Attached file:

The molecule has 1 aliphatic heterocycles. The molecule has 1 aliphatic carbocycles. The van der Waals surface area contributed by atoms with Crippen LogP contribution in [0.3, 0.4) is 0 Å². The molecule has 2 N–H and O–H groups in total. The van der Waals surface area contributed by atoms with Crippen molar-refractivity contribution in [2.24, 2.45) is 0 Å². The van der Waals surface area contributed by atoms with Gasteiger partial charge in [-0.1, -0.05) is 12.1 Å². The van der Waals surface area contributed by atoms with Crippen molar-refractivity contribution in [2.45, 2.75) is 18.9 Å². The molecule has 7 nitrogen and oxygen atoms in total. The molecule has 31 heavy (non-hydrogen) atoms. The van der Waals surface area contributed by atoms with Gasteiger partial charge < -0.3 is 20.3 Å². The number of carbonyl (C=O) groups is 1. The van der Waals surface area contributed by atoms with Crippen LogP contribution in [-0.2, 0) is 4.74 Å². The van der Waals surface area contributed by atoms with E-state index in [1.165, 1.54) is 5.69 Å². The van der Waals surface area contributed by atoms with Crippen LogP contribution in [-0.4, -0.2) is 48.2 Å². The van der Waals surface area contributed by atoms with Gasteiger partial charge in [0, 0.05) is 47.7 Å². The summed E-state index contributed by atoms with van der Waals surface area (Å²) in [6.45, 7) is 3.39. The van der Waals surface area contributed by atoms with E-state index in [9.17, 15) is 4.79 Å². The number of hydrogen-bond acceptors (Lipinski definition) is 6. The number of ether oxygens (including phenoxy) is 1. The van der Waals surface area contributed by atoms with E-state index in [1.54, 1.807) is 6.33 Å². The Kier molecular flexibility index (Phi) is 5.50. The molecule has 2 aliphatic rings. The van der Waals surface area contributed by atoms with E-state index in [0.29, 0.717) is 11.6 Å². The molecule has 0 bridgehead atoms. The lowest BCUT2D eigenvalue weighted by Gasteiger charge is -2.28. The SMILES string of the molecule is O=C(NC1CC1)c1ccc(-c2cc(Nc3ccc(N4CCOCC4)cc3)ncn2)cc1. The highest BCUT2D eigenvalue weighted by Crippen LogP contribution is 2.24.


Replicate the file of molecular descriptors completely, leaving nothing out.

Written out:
The molecule has 1 aliphatic heterocycles. The molecule has 1 aliphatic carbocycles. The van der Waals surface area contributed by atoms with Crippen LogP contribution in [0.3, 0.4) is 0 Å². The molecule has 2 N–H and O–H groups in total. The van der Waals surface area contributed by atoms with Crippen molar-refractivity contribution in [2.24, 2.45) is 0 Å². The van der Waals surface area contributed by atoms with Gasteiger partial charge in [-0.1, -0.05) is 12.1 Å². The van der Waals surface area contributed by atoms with Crippen molar-refractivity contribution in [2.45, 2.75) is 18.9 Å². The molecule has 7 nitrogen and oxygen atoms in total. The molecule has 31 heavy (non-hydrogen) atoms. The van der Waals surface area contributed by atoms with Gasteiger partial charge < -0.3 is 20.3 Å². The number of carbonyl (C=O) groups is 1. The van der Waals surface area contributed by atoms with Crippen LogP contribution in [-0.2, 0) is 4.74 Å². The van der Waals surface area contributed by atoms with E-state index in [1.165, 1.54) is 5.69 Å². The van der Waals surface area contributed by atoms with Crippen LogP contribution in [-0.4, -0.2) is 48.2 Å². The van der Waals surface area contributed by atoms with Gasteiger partial charge in [0, 0.05) is 47.7 Å². The summed E-state index contributed by atoms with van der Waals surface area (Å²) in [6.45, 7) is 3.39. The van der Waals surface area contributed by atoms with E-state index in [9.17, 15) is 4.79 Å². The number of hydrogen-bond acceptors (Lipinski definition) is 6. The number of ether oxygens (including phenoxy) is 1. The van der Waals surface area contributed by atoms with E-state index in [1.54, 1.807) is 6.33 Å². The Kier molecular flexibility index (Phi) is 5.50. The molecule has 2 aliphatic rings. The van der Waals surface area contributed by atoms with E-state index in [0.29, 0.717) is 11.6 Å². The molecule has 0 bridgehead atoms. The lowest BCUT2D eigenvalue weighted by Gasteiger charge is -2.28. The SMILES string of the molecule is O=C(NC1CC1)c1ccc(-c2cc(Nc3ccc(N4CCOCC4)cc3)ncn2)cc1. The highest BCUT2D eigenvalue weighted by Crippen LogP contribution is 2.24.